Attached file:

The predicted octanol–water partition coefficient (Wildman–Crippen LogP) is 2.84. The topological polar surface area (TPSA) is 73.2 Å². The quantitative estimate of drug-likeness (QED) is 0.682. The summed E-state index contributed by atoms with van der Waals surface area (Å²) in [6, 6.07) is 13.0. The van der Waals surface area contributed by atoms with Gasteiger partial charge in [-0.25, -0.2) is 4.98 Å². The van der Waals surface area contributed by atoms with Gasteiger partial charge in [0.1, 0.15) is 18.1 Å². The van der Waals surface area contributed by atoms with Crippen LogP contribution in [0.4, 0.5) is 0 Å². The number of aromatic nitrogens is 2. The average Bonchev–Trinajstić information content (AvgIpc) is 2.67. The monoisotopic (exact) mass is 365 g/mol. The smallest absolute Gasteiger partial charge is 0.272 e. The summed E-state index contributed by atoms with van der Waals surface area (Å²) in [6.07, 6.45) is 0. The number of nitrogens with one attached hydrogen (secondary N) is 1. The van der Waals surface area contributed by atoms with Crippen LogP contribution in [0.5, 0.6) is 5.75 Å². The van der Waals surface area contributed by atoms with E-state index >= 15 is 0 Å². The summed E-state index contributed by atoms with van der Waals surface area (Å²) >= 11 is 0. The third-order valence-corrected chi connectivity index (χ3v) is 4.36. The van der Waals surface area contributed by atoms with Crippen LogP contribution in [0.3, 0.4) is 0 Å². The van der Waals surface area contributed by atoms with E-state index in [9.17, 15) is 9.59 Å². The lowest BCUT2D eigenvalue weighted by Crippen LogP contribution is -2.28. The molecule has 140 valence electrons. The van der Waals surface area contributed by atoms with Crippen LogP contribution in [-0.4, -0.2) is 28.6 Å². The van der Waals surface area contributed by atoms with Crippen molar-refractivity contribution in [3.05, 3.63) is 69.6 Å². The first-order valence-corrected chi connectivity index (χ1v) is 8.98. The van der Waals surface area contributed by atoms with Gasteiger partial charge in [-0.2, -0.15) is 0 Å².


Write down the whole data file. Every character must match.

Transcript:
The predicted octanol–water partition coefficient (Wildman–Crippen LogP) is 2.84. The topological polar surface area (TPSA) is 73.2 Å². The quantitative estimate of drug-likeness (QED) is 0.682. The summed E-state index contributed by atoms with van der Waals surface area (Å²) in [6, 6.07) is 13.0. The van der Waals surface area contributed by atoms with Gasteiger partial charge in [-0.25, -0.2) is 4.98 Å². The van der Waals surface area contributed by atoms with Gasteiger partial charge in [0.1, 0.15) is 18.1 Å². The van der Waals surface area contributed by atoms with Crippen LogP contribution in [0.4, 0.5) is 0 Å². The number of aromatic nitrogens is 2. The average Bonchev–Trinajstić information content (AvgIpc) is 2.67. The monoisotopic (exact) mass is 365 g/mol. The smallest absolute Gasteiger partial charge is 0.272 e. The summed E-state index contributed by atoms with van der Waals surface area (Å²) in [6.07, 6.45) is 0. The number of nitrogens with one attached hydrogen (secondary N) is 1. The van der Waals surface area contributed by atoms with Crippen LogP contribution in [0.5, 0.6) is 5.75 Å². The van der Waals surface area contributed by atoms with E-state index >= 15 is 0 Å². The summed E-state index contributed by atoms with van der Waals surface area (Å²) >= 11 is 0. The third-order valence-corrected chi connectivity index (χ3v) is 4.36. The van der Waals surface area contributed by atoms with Crippen LogP contribution in [0.3, 0.4) is 0 Å². The van der Waals surface area contributed by atoms with E-state index in [9.17, 15) is 9.59 Å². The lowest BCUT2D eigenvalue weighted by Crippen LogP contribution is -2.28. The molecule has 140 valence electrons. The van der Waals surface area contributed by atoms with Crippen LogP contribution in [-0.4, -0.2) is 28.6 Å². The van der Waals surface area contributed by atoms with Crippen molar-refractivity contribution in [3.05, 3.63) is 69.6 Å². The first-order valence-corrected chi connectivity index (χ1v) is 8.98. The van der Waals surface area contributed by atoms with Gasteiger partial charge in [-0.2, -0.15) is 0 Å².